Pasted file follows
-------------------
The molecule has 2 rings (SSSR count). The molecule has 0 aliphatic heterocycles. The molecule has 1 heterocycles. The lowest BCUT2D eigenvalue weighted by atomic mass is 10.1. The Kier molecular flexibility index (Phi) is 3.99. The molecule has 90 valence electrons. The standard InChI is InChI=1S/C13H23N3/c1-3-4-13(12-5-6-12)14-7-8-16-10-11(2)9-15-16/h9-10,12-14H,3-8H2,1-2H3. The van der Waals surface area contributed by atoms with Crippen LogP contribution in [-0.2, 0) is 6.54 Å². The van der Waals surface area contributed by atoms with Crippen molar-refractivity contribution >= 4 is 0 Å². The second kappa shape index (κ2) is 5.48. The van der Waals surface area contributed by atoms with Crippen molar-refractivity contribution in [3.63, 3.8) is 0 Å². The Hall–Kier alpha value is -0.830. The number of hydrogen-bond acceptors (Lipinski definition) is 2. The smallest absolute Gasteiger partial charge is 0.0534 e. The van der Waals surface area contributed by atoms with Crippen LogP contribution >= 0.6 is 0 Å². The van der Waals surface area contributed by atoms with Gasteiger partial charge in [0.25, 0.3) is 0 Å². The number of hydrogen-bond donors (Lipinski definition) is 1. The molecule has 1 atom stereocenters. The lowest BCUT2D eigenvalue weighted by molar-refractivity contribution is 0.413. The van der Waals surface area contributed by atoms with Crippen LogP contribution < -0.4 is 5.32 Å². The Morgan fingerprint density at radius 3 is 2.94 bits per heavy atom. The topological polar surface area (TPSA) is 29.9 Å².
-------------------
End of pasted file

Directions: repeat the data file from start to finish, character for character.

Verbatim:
The molecule has 2 rings (SSSR count). The molecule has 0 aliphatic heterocycles. The molecule has 1 heterocycles. The lowest BCUT2D eigenvalue weighted by atomic mass is 10.1. The Kier molecular flexibility index (Phi) is 3.99. The molecule has 90 valence electrons. The standard InChI is InChI=1S/C13H23N3/c1-3-4-13(12-5-6-12)14-7-8-16-10-11(2)9-15-16/h9-10,12-14H,3-8H2,1-2H3. The van der Waals surface area contributed by atoms with Crippen LogP contribution in [-0.2, 0) is 6.54 Å². The van der Waals surface area contributed by atoms with Crippen molar-refractivity contribution >= 4 is 0 Å². The second kappa shape index (κ2) is 5.48. The van der Waals surface area contributed by atoms with Crippen molar-refractivity contribution in [3.63, 3.8) is 0 Å². The Hall–Kier alpha value is -0.830. The number of hydrogen-bond acceptors (Lipinski definition) is 2. The smallest absolute Gasteiger partial charge is 0.0534 e. The van der Waals surface area contributed by atoms with Crippen LogP contribution >= 0.6 is 0 Å². The van der Waals surface area contributed by atoms with Gasteiger partial charge in [0.25, 0.3) is 0 Å². The number of hydrogen-bond donors (Lipinski definition) is 1. The molecule has 1 atom stereocenters. The lowest BCUT2D eigenvalue weighted by molar-refractivity contribution is 0.413. The van der Waals surface area contributed by atoms with Crippen LogP contribution < -0.4 is 5.32 Å². The Morgan fingerprint density at radius 3 is 2.94 bits per heavy atom. The topological polar surface area (TPSA) is 29.9 Å².